If you've seen "tuloy po kayo," the words of welcome posted on the door of many Filipino businesses, you might associate tikoy pudding with the Philippines.
To be sure, Lung Moon is a Chinese bakery, and the characters on this sign — "nian gao" or "year cake" — have associated meanings that resonate with good fortune during the Chinese New Year. In the Philippines, where most of the Chinese diaspora first spoke one of the Hokkien dialects of southeastern China, the food is known as tikoy pudding, a name derived from Hokkien. What's curious about this sign is that it bears the Romanization "tikoy" without the equivalent characters, which are different from those of "nian gao." In Manhattan's Chinatown, perhaps the sign is directed toward American-born, second- or later-generation Hokkien speakers who know tikoy pudding from holiday talk at home but never have need to write the characters. I've since encountered another sign, on a Canal St. market, whose Roman lettering may also be a transliteration from Hokkien.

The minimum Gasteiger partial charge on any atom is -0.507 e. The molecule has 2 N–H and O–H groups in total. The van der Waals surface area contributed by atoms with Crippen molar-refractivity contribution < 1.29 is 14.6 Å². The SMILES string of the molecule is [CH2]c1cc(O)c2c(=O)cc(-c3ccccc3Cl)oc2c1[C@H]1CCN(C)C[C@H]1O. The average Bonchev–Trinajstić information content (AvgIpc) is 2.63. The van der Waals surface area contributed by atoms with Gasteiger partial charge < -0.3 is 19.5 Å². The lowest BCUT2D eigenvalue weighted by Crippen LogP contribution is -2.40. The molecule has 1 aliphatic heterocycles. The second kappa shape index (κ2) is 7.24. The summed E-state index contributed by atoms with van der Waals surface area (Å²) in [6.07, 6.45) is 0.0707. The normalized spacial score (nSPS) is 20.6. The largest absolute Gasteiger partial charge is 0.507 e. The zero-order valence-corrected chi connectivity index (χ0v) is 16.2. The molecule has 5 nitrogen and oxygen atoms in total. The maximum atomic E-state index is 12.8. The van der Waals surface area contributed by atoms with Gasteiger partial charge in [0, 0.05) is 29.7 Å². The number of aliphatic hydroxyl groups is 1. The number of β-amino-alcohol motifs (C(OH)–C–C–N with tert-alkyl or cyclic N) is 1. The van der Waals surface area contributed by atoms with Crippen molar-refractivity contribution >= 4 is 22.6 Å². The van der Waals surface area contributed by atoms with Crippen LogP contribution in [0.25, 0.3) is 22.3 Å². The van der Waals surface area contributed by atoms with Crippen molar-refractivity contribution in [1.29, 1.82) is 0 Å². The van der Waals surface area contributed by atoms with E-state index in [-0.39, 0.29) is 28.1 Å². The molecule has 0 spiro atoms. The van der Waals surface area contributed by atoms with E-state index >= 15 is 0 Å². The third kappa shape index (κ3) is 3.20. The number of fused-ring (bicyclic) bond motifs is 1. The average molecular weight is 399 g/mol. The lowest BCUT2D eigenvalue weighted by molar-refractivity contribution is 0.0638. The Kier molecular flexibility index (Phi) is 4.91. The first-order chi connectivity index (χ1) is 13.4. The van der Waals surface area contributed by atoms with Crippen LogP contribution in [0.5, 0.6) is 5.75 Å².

As for "pudding," textures vary. This Southern Chinese rendition ($4.50), sweetened with brown sugar, employed a relatively low proportion of glutinous rice to non-glutinous rice. Steamed and allowed to set in a metal pan, it was thus very firm; note the marks where I had to work my knife back and forth to cut the cake free. Tikoy pudding can be eaten as is; firmer versions such as this can also be washed with egg and pan-fried.
The final photo shows the bakery and a neighbor, a discount store that has truthfully acknowledged rising prices by disdaining a "99 cent and under" name. It has also saddled itself with the implication, unfortunately, that you'll always need to spend an extra buck.Lung Moon Bakery
83 Mulberry St. (Canal-Baxter Sts.), Manhattan